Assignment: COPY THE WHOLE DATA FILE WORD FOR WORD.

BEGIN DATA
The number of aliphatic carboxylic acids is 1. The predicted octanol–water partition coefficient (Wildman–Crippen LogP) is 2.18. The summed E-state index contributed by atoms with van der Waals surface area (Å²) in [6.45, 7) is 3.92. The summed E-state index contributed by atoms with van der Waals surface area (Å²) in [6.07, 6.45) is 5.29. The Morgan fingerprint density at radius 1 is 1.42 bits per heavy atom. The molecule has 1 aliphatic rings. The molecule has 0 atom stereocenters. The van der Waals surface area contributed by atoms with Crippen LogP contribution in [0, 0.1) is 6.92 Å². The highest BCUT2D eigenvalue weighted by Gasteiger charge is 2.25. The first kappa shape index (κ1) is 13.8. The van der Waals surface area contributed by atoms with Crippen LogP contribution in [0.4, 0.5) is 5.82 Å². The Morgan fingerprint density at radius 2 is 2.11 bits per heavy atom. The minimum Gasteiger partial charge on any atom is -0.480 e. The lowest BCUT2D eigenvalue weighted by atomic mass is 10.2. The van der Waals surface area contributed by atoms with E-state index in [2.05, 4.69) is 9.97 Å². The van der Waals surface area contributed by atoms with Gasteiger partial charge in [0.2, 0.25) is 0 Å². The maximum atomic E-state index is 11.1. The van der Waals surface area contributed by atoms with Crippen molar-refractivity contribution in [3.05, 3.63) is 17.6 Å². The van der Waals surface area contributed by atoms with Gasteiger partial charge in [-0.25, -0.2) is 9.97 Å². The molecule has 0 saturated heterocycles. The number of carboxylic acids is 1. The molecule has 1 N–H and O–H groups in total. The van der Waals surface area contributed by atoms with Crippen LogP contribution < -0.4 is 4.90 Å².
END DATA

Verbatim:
The number of aliphatic carboxylic acids is 1. The predicted octanol–water partition coefficient (Wildman–Crippen LogP) is 2.18. The summed E-state index contributed by atoms with van der Waals surface area (Å²) in [6.45, 7) is 3.92. The summed E-state index contributed by atoms with van der Waals surface area (Å²) in [6.07, 6.45) is 5.29. The Morgan fingerprint density at radius 1 is 1.42 bits per heavy atom. The molecule has 1 aliphatic rings. The molecule has 0 atom stereocenters. The van der Waals surface area contributed by atoms with Crippen LogP contribution in [0, 0.1) is 6.92 Å². The highest BCUT2D eigenvalue weighted by Gasteiger charge is 2.25. The first kappa shape index (κ1) is 13.8. The van der Waals surface area contributed by atoms with Crippen LogP contribution in [0.4, 0.5) is 5.82 Å². The Morgan fingerprint density at radius 2 is 2.11 bits per heavy atom. The minimum Gasteiger partial charge on any atom is -0.480 e. The lowest BCUT2D eigenvalue weighted by atomic mass is 10.2. The van der Waals surface area contributed by atoms with E-state index in [2.05, 4.69) is 9.97 Å². The van der Waals surface area contributed by atoms with Gasteiger partial charge in [0.2, 0.25) is 0 Å². The maximum atomic E-state index is 11.1. The van der Waals surface area contributed by atoms with Crippen molar-refractivity contribution in [3.05, 3.63) is 17.6 Å². The van der Waals surface area contributed by atoms with Gasteiger partial charge in [-0.25, -0.2) is 9.97 Å². The molecule has 0 saturated heterocycles. The number of carboxylic acids is 1. The molecule has 1 N–H and O–H groups in total. The van der Waals surface area contributed by atoms with Crippen LogP contribution < -0.4 is 4.90 Å².